level of self-belief and arrogance, but in a child's world.  The thread
holds them in, keeping me warm, safe and asleep, and stops me breaking
into confidence in an adult world.  It's almost as if I'm waiting for
someone to hand me a
certificate stating that yes, I am now a grown-up, entitled to my

So this thread forms a structure for my chrysalis, my safe place, and now I'm
seeing how restricting my safe place is. Some of those beliefs actually
stop me from achieving happiness: one of them seems to be telling me
that I've 'sold out' if I'm happy in a 9-to-5 job.  Although, you know,
if I look deeper, I think that's really a well-disguised fear.  I'm
scared that I'm not actually any good at that sort of job, and if I try
hard, I'll just get my heart broken.  Wow, that's a strong phrase, eh?

Now that I've found my chrysalis, and I'm pretty sure I don't want to stay here, what do I do next?  No-one is going to hand me that certificate; I need to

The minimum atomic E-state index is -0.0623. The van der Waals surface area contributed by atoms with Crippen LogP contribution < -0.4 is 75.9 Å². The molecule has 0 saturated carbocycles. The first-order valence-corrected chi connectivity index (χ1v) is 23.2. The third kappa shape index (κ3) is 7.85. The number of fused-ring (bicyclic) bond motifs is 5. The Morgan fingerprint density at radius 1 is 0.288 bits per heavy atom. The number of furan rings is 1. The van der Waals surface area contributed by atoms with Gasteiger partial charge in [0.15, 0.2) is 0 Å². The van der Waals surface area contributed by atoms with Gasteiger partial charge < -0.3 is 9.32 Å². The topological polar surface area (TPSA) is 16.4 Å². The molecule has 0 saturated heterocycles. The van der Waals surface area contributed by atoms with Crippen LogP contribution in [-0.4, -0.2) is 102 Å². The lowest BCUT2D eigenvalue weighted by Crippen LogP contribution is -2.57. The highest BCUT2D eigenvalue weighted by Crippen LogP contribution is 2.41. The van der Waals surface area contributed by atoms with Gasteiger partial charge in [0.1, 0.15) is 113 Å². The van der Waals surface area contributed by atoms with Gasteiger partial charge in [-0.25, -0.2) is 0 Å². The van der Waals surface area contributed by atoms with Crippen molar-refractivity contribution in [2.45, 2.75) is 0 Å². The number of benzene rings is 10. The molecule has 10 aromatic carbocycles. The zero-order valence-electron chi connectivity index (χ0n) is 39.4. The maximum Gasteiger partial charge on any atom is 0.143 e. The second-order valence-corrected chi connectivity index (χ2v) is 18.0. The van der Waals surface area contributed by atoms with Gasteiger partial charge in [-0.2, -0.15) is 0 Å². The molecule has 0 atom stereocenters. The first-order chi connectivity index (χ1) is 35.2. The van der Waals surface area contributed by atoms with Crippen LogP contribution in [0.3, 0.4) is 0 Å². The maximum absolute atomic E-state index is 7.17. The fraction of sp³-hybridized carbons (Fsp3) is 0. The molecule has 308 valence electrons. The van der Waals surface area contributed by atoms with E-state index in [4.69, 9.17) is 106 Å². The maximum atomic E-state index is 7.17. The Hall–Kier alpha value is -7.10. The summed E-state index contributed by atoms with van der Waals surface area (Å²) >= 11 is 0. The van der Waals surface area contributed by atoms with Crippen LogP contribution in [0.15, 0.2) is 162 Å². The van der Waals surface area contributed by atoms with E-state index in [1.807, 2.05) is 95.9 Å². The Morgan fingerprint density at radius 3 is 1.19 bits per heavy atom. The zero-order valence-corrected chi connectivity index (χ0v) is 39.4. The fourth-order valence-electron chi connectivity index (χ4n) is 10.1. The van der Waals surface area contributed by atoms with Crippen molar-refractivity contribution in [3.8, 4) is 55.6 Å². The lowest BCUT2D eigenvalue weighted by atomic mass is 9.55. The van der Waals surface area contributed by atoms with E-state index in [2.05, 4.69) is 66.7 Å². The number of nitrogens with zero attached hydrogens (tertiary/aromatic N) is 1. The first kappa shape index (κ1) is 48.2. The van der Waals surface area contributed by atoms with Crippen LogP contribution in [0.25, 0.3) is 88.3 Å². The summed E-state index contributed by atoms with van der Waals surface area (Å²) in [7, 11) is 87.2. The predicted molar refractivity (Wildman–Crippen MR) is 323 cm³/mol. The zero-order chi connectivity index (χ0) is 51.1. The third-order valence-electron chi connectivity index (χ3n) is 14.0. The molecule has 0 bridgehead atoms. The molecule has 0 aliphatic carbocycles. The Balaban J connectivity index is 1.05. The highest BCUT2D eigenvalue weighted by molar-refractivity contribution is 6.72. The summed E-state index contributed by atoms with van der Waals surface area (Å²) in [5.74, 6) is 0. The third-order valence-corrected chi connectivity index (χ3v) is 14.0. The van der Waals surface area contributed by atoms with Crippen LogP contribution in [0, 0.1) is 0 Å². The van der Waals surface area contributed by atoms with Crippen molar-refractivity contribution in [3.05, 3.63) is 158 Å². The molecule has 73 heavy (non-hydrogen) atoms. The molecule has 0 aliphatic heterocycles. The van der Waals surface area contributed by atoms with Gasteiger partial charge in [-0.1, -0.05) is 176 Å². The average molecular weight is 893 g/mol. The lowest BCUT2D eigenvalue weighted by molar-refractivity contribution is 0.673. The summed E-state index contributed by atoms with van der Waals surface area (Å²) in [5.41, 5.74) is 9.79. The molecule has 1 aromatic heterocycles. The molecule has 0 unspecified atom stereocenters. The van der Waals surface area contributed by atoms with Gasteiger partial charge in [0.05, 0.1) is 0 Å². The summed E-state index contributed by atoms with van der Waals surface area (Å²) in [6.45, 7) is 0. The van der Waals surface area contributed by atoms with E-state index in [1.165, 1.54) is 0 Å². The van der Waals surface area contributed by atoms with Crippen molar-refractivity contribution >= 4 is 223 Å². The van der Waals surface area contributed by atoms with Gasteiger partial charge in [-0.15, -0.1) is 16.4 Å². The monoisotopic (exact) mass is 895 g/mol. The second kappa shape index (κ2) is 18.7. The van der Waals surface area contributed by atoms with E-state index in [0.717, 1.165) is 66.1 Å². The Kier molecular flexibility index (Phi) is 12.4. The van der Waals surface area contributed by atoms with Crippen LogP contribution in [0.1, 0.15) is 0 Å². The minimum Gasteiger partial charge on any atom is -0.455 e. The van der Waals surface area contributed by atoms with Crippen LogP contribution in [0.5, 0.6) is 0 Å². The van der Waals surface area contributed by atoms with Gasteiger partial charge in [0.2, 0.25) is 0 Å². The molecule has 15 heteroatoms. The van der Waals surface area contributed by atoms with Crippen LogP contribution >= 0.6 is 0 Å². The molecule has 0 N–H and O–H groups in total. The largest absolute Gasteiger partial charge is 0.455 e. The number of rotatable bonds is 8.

go and write it for myself.  No-one opens a chrysalis to let the butterfly out, either, or provides an alarm clock for hibernating bears.  I need to struggle a bit: stick my neck out, take risks,
in order to break free and disassemble this chrysalis.  Some of those papers
are precious, though.  What do I do with them?  Well, maybe I can make
a scrapbook out of those precious pieces.  The rest of them… well, in
real life, I recycle paper I no longer need, and I shred any pieces
with dangerous information on them.  So maybe I need to find an
equivalent way of dealing with these old 'psychological' papers.  As
for that net, well, I did say that it looks strong and supportive.  I
wonder if I can refashion it into something strong and comforting
without being restricting?  A hammock, perhaps?